Birds strengthen social bonds when they sense trouble

Maori warriors use the haka to bond before battle. Now it seems that birds also demonstrate bonding behaviour when they think there might be trouble with the neighbours. Green woodhoopoes strengthen bonds when they are on the edge of their territory, where conflicts are more likely.

8 July 2010, by Adele Rackley

Maori warriors use the haka to bond before battle. Now it appears that birds also demonstrate bonding behaviour when they think they might have trouble with the neighbours.

Green woodhoopoe

The green woodhoopoe, Phoeniculus purpureus.

Research has shown that sub-Saharan green woodhoopoes strengthen their social bonds when they are on the edge of their territory, where conflicts with neighbouring groups are more likely.

Scientists knew that social birds become closer immediately after conflict with other groups, but until now little was known about how the risk of future conflict influenced animal behaviour.

Green woodhoopoes are ideal subjects for investigating this issue. They live in small groups in permanent territories, conflict between groups is frequent and mostly happens within 100 metres of territorial boundaries, and allopreening – when one bird preens another – is an important part of group behaviour.

So Dr Andy Radford of the University of Bristol studied them to see if their behaviour changed in the face of possible territorial conflict.

Over seven months he watched twelve groups of the birds in the rocky and thickly forested river valleys of the Eastern Cape Province, South Africa. The groups typically consisted of a dominant breeding pair and up to six subordinate 'helpers'. The subordinates are usually the previous season's young, who help the parents bring up the next brood.

Green woodhoopoe

The green woodhoopoe preening.

Radford recorded the length of any periods of self-preening and allopreening, noted which individuals in the group were involved, and where in the territory the birds were when the preening took place.

His results, published in Biology Letters, show that both the frequency of allopreening within the group, and the amount of time the birds spent doing it, increased when the group was at the edge of its territory, where there was increased potential for conflict with neighbouring groups.

There was no change in the time the birds spent self-preening, which is a sign of stress in some species, or in preening each others' heads, which is done for hygienic reasons (because the birds can't preen their own). But allopreening of other areas of the body, which is mainly a social function, increased significantly.

'It's possible that territorial border areas are simply more stressful for the birds,' says Radford. 'But this isn't a likely explanation, because self-preening activity doesn't change, and not all members of the group change their behaviour in the same way,' he adds.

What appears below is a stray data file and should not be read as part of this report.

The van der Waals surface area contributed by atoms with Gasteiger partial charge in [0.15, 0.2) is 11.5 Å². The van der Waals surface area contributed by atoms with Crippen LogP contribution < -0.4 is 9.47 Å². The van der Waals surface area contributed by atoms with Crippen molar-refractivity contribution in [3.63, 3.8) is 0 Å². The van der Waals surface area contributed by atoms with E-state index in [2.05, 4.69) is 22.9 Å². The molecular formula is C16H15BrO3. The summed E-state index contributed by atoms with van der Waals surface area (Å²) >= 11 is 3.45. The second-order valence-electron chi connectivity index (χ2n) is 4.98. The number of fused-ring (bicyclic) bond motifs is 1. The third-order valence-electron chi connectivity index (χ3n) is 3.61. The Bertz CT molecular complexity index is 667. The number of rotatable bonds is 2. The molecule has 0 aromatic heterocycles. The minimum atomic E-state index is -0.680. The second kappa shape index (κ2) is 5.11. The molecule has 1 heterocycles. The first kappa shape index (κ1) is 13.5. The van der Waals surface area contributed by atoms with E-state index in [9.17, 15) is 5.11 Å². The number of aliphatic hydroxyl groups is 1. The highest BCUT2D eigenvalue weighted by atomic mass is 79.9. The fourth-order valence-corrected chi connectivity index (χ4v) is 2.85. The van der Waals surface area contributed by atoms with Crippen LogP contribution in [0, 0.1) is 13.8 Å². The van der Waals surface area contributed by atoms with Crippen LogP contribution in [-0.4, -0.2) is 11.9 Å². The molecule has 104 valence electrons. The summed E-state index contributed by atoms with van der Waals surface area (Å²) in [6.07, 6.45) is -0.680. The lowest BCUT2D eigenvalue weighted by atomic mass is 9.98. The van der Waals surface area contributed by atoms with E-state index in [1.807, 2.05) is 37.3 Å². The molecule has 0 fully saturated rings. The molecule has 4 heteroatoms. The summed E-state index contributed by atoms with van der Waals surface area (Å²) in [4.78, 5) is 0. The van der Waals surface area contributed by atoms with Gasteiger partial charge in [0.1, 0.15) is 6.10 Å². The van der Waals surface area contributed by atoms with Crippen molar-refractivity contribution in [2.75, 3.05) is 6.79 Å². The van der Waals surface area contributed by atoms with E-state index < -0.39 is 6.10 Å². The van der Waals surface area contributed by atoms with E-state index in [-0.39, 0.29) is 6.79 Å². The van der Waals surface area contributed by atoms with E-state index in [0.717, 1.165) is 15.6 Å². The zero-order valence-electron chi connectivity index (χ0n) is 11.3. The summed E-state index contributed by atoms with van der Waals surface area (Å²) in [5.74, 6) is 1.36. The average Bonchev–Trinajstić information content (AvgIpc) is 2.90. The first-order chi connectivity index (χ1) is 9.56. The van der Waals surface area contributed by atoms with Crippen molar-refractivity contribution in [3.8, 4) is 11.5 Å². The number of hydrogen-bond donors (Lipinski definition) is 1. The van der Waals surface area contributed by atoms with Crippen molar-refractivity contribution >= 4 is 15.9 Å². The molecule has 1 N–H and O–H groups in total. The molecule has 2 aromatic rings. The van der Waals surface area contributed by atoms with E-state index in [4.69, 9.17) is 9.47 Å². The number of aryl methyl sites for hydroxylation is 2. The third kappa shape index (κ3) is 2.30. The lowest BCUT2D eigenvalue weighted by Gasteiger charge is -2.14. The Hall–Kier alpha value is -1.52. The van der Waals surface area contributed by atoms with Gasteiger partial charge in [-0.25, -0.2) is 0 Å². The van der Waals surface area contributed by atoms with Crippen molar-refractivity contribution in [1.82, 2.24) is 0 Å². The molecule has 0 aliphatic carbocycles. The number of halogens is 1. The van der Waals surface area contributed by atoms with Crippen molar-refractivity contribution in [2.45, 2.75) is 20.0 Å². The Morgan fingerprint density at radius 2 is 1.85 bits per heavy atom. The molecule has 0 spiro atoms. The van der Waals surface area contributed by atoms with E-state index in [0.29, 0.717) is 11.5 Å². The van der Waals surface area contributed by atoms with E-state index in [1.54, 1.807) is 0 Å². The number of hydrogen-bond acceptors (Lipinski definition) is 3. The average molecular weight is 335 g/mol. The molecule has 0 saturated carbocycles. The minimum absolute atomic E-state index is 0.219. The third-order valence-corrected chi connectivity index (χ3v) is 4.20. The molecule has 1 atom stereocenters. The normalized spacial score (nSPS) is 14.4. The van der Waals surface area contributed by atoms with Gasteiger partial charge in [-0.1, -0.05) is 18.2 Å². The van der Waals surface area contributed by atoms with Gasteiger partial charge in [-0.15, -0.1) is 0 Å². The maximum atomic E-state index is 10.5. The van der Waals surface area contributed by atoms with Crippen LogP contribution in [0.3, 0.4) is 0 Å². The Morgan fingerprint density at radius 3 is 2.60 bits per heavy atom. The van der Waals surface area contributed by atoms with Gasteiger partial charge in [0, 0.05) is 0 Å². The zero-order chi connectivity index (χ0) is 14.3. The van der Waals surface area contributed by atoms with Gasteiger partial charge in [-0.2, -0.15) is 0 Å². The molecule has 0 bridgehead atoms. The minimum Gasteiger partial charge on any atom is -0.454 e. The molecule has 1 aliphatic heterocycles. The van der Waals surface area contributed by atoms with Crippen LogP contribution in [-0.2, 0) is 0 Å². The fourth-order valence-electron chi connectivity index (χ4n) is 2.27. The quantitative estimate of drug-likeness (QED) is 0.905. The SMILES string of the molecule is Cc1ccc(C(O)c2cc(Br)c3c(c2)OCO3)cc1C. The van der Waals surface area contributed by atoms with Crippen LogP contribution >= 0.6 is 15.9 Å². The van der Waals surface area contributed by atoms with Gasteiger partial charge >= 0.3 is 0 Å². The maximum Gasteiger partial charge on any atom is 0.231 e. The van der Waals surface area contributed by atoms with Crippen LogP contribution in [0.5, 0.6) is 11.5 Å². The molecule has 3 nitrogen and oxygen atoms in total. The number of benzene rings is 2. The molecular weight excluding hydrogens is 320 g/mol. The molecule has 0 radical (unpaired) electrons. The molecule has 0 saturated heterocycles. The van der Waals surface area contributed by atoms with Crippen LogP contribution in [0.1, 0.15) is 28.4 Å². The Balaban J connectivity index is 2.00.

Radford found the most marked increase was in the amount of preening given by the dominant birds to the helpers in the group.

This 'affiliative' behaviour is likely to reassure subordinates and increase closeness within the group, so ensuring the birds all stick together if battle ensues. It looks like dominant birds might be exchanging preening now for participation in possible conflicts later.

Although dominant birds are likely to benefit in other ways from maintaining social bonds, more allopreening means they have less time for important things like feeding. So there has to be a good reason for them to spend more time on allopreening. The likelihood of conflict is such a reason.

Surprisingly, on occasions when this behaviour was observed there had been no visual or vocal evidence of other woodhoopoe groups for at least an hour. This suggests that, rather than bonding in response to an immediate threat, the birds' behaviour was in anticipation of a possible future threat.

'This looks like anticipatory behaviour,' says Radford. 'They know conflict has happened in that place in the past.'

These results are important for understanding group dynamics and social evolution, which has been studied relatively rarely in birds until now. But another exciting outcome of Radford's work is that 'the birds' behaviour brings to mind the possibility of social contracts and even planning for the future' - traits usually considered the preserve of us primates.

'Our understanding of birds' abilities has changed considerably over the past ten years,' says Radford. 'It would be wrong to say this behaviour is firm evidence for forwarding planning in birds, but it is very exciting to have seen this link between potential intergroup conflict and current intragroup behaviour in the wild.'

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